Articles Posted in Violent Crime

In criminal trials, the jury is asked to determine the guilt or innocence of the defendant. Jury instructions help the jurors make their decision within the framework of existing laws, and the criminal defendant is entitled to have the jury instructed in his or her theory of defense, assuming there is evidence to support this theory. A failure to properly instruct the jury may constitute a reversible error in a Florida theft crime case.The defendant and the alleged victim were neighbors in a four-unit duplex, where they shared a backyard area. One night, their dogs fought in the shared backyard, which led to a fight between the defendant and his neighbor. Although there was differing testimony as to what actually occurred, the defendant argued that his neighbor hit him, so he hit the neighbor in self-defense. The fight started in the neighbor’s doorway, and the defendant said that in the course of the fight, he somehow ended up inside the neighbor’s apartment. The defendant was charged with burglary and misdemeanor battery as a result of the altercation. During the jury charge conference, the defendant’s attorney requested that the jury receive a special instruction that self-defense was an available defense to the burglary charge, just as it was a defense to the battery charge. The trial court declined to give this instruction, and following his conviction, the defendant appealed the trial court’s ruling.

The appeals court considered whether the trial court committed a reversible error by ruling that self-defense was not an available defense for the burglary charge. The appeals court noted that the facts of the case suggested that the charges of battery and burglary were inextricably linked and almost functioned as a single charge. In other words, the defendant’s theory was that the burglary and the battery were part of the same encounter with his neighbor. His self-defense claim started outside the neighbor’s apartment and continued unabated when the fighting traveled into the neighbor’s apartment, according to court documents.

The appeals court concluded that the prosecution failed to meet its burden in showing that its failure to properly instruct the jury on self-defense for the burglary was a harmless error. The appeals court reversed and remanded the case to the trial court with instructions to instruct the jury as to self-defense on the battery and burglary charges, as the defendant had requested.

Prosecutors are tasked with proving a defendant’s criminal intent for certain crimes. Often, Florida violent crimes with an intent component also carry a harsher sentence. For instance, aggravated battery requires proof of a specific intent to cause great bodily harm, whereas felony battery does not. In a recent Florida appeals court decision, the court upheld the jury’s finding of aggravated battery because the evidence showed an intent to not only strike a bar owner but severely injure him as well.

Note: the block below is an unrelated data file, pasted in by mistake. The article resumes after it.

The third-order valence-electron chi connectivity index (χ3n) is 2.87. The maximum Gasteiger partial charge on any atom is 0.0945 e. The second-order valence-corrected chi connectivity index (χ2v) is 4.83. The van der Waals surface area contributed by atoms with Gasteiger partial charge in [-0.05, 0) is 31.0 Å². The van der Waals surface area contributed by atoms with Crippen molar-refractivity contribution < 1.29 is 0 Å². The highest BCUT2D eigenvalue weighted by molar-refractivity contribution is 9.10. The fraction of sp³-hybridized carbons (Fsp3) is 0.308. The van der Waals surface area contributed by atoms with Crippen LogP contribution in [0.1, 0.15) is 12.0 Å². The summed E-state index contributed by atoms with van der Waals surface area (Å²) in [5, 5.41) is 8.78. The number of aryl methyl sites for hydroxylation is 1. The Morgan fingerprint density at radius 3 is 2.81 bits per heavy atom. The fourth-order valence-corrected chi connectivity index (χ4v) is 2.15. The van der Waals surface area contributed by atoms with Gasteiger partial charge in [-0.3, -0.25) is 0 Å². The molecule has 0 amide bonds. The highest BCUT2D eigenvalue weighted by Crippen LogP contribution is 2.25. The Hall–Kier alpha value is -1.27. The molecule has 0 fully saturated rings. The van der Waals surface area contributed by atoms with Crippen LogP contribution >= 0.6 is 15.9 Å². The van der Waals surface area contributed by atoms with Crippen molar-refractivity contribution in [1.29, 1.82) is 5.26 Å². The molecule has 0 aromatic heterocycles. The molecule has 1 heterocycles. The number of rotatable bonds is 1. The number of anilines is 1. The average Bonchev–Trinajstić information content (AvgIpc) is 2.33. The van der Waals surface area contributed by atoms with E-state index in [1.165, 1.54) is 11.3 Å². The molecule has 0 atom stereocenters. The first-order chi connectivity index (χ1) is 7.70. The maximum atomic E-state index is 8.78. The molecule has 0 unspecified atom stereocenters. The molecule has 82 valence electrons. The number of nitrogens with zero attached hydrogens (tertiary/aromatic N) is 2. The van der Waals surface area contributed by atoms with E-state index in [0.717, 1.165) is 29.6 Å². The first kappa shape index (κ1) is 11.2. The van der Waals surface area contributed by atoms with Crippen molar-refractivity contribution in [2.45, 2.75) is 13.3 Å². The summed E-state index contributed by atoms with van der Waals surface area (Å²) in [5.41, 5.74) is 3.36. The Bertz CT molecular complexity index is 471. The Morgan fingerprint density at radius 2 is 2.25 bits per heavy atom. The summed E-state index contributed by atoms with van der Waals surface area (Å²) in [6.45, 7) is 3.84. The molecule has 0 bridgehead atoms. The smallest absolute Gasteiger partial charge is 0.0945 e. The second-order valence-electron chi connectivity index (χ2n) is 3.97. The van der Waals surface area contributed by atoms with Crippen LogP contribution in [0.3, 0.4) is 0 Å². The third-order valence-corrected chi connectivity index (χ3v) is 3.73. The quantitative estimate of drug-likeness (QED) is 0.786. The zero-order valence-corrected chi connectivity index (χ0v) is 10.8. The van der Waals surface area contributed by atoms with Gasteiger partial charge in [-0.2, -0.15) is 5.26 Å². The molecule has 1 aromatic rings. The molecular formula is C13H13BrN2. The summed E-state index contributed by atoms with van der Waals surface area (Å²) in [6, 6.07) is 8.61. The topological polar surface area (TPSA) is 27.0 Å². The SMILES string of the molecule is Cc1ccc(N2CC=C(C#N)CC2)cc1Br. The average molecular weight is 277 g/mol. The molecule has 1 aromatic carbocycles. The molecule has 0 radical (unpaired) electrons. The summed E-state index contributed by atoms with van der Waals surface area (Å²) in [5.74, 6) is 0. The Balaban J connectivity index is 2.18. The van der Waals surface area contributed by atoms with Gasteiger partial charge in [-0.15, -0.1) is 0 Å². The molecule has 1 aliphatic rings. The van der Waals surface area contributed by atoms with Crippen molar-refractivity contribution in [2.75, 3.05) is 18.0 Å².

Late at night, the defendant arrived at a South Beach bar and began harassing a female bar patron. After the woman complained about the defendant’s behavior, the bar manager spoke to the defendant, who agreed to stop harassing the female patron. The defendant did not stop, however, and a security guard escorted the defendant outside. The defendant became enraged; he spit in the security guard’s face, stated that he would not leave, and threatened to kill the bar manager and the security guard. The bar manager called law enforcement after the defendant was escorted from the bar. The bar manager then stepped outside and was punched in the head by the defendant. When the punch connected, it knocked the bar manager unconscious. The bar manager fell backwards and hit his head on the ground. Medical expert testimony at trial indicated that the bar manager suffered brain damage as a result of the punch.

The defendant appealed the aggravated battery conviction because he argued that he did not have the requisite intent as required under Florida law. Florida statute section 784.045 provides that “[a] person commits aggravated battery who, in committing battery . . . intentionally or knowingly causes great bodily harm, permanent disability, or permanent disfigurement.”

The Florida legislature recently passed an expanded version of Florida Statute section 776.032, or as it’s more commonly known, the Florida stand-your-ground law. The revised law shifts the burden of proof from the defendant, asserting the stand-your-ground defense, to the prosecution. Specifically, when a defendant raises a stand-your-ground defense, the prosecution is required to rebut the defendant’s prima facie immunity claim by clear and convincing evidence. Traditionally, the defendant is required to prove the elements of the affirmative defense as opposed to merely stating a prima facie claim.

This new law went into effect in June, so a Tampa murder trial related to the death of a former University of South Florida football player is one of the first to apply the new law.

The defendant was charged with murder after a fight broke out in the early morning hours outside a nightclub in Ybor City. He is accused of stabbing an ex-USF player to death with a knife during the altercation. He made his prima facie case for self-defense primarily based on the fact that the ex-USF player was physically larger than him. In fact, the ex-USF player was eight inches taller and 150 pounds heavier than the defendant.

Continue reading